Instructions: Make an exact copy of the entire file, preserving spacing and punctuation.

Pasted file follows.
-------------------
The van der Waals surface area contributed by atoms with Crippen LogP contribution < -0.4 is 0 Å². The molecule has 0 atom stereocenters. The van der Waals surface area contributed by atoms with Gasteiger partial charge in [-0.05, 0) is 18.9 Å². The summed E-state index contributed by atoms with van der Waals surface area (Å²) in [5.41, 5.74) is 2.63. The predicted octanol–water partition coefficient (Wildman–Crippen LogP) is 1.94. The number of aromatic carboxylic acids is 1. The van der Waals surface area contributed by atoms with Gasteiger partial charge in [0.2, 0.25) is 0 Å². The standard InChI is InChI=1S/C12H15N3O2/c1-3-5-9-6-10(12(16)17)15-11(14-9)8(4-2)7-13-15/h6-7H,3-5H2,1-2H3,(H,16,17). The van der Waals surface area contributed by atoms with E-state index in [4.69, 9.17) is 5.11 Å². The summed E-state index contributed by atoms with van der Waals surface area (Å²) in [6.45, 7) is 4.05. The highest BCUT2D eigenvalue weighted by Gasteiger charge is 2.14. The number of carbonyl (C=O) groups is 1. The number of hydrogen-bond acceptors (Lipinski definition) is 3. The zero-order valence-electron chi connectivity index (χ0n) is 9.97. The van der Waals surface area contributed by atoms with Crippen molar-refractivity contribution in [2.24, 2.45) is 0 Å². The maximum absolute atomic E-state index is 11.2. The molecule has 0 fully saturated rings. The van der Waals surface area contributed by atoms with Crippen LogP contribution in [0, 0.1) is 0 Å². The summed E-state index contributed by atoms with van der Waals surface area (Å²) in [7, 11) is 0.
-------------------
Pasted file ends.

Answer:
The van der Waals surface area contributed by atoms with Crippen LogP contribution < -0.4 is 0 Å². The molecule has 0 atom stereocenters. The van der Waals surface area contributed by atoms with Gasteiger partial charge in [-0.05, 0) is 18.9 Å². The summed E-state index contributed by atoms with van der Waals surface area (Å²) in [5.41, 5.74) is 2.63. The predicted octanol–water partition coefficient (Wildman–Crippen LogP) is 1.94. The number of aromatic carboxylic acids is 1. The van der Waals surface area contributed by atoms with Gasteiger partial charge in [0.2, 0.25) is 0 Å². The standard InChI is InChI=1S/C12H15N3O2/c1-3-5-9-6-10(12(16)17)15-11(14-9)8(4-2)7-13-15/h6-7H,3-5H2,1-2H3,(H,16,17). The van der Waals surface area contributed by atoms with E-state index in [4.69, 9.17) is 5.11 Å². The summed E-state index contributed by atoms with van der Waals surface area (Å²) in [6.45, 7) is 4.05. The highest BCUT2D eigenvalue weighted by Gasteiger charge is 2.14. The number of carbonyl (C=O) groups is 1. The number of hydrogen-bond acceptors (Lipinski definition) is 3. The zero-order valence-electron chi connectivity index (χ0n) is 9.97. The van der Waals surface area contributed by atoms with Crippen molar-refractivity contribution in [2.24, 2.45) is 0 Å². The maximum absolute atomic E-state index is 11.2. The molecule has 0 fully saturated rings. The van der Waals surface area contributed by atoms with Crippen LogP contribution in [0, 0.1) is 0 Å². The summed E-state index contributed by atoms with van der Waals surface area (Å²) in [7, 11) is 0.